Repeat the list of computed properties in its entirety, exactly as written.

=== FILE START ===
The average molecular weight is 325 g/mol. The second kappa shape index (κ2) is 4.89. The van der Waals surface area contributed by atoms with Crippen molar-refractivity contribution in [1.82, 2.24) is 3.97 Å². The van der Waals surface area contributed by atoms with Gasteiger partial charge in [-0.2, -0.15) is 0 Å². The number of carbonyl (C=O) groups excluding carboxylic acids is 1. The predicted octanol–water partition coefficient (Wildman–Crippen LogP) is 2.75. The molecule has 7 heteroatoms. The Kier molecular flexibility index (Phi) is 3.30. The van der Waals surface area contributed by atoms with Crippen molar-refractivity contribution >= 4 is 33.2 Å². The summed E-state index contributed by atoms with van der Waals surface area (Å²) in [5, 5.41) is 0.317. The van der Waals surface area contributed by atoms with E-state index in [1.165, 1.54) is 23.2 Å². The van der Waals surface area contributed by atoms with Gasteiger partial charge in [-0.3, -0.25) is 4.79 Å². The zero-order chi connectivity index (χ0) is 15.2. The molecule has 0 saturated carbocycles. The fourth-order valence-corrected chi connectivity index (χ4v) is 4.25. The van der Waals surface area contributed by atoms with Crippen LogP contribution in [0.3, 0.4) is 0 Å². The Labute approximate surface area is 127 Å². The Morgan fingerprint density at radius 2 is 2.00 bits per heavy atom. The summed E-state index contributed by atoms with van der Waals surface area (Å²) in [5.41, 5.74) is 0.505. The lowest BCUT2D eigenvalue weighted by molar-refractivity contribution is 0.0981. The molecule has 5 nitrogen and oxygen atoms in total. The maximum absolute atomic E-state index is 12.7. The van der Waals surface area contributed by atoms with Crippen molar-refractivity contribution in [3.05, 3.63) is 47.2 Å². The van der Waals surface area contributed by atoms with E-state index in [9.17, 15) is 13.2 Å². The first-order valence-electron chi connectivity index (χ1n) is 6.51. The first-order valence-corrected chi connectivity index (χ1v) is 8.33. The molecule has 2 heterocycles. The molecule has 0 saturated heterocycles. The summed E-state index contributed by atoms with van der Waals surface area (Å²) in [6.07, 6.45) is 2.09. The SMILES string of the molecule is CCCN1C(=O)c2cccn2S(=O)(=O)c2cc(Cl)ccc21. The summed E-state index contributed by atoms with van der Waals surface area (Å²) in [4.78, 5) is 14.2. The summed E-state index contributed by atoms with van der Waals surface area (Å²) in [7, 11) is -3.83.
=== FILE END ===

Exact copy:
The average molecular weight is 325 g/mol. The second kappa shape index (κ2) is 4.89. The van der Waals surface area contributed by atoms with Crippen molar-refractivity contribution in [1.82, 2.24) is 3.97 Å². The van der Waals surface area contributed by atoms with Gasteiger partial charge in [-0.2, -0.15) is 0 Å². The number of carbonyl (C=O) groups excluding carboxylic acids is 1. The predicted octanol–water partition coefficient (Wildman–Crippen LogP) is 2.75. The molecule has 7 heteroatoms. The Kier molecular flexibility index (Phi) is 3.30. The van der Waals surface area contributed by atoms with Crippen molar-refractivity contribution >= 4 is 33.2 Å². The summed E-state index contributed by atoms with van der Waals surface area (Å²) in [5, 5.41) is 0.317. The van der Waals surface area contributed by atoms with E-state index in [1.165, 1.54) is 23.2 Å². The van der Waals surface area contributed by atoms with Gasteiger partial charge in [-0.3, -0.25) is 4.79 Å². The zero-order chi connectivity index (χ0) is 15.2. The molecule has 0 saturated carbocycles. The fourth-order valence-corrected chi connectivity index (χ4v) is 4.25. The van der Waals surface area contributed by atoms with Crippen LogP contribution in [0.3, 0.4) is 0 Å². The Labute approximate surface area is 127 Å². The Morgan fingerprint density at radius 2 is 2.00 bits per heavy atom. The summed E-state index contributed by atoms with van der Waals surface area (Å²) in [5.41, 5.74) is 0.505. The lowest BCUT2D eigenvalue weighted by molar-refractivity contribution is 0.0981. The molecule has 5 nitrogen and oxygen atoms in total. The maximum absolute atomic E-state index is 12.7. The van der Waals surface area contributed by atoms with Crippen molar-refractivity contribution in [3.05, 3.63) is 47.2 Å². The van der Waals surface area contributed by atoms with E-state index in [9.17, 15) is 13.2 Å². The first-order valence-electron chi connectivity index (χ1n) is 6.51. The first-order valence-corrected chi connectivity index (χ1v) is 8.33. The molecule has 2 heterocycles. The molecule has 0 saturated heterocycles. The summed E-state index contributed by atoms with van der Waals surface area (Å²) in [6.07, 6.45) is 2.09. The SMILES string of the molecule is CCCN1C(=O)c2cccn2S(=O)(=O)c2cc(Cl)ccc21. The summed E-state index contributed by atoms with van der Waals surface area (Å²) in [4.78, 5) is 14.2. The summed E-state index contributed by atoms with van der Waals surface area (Å²) in [7, 11) is -3.83.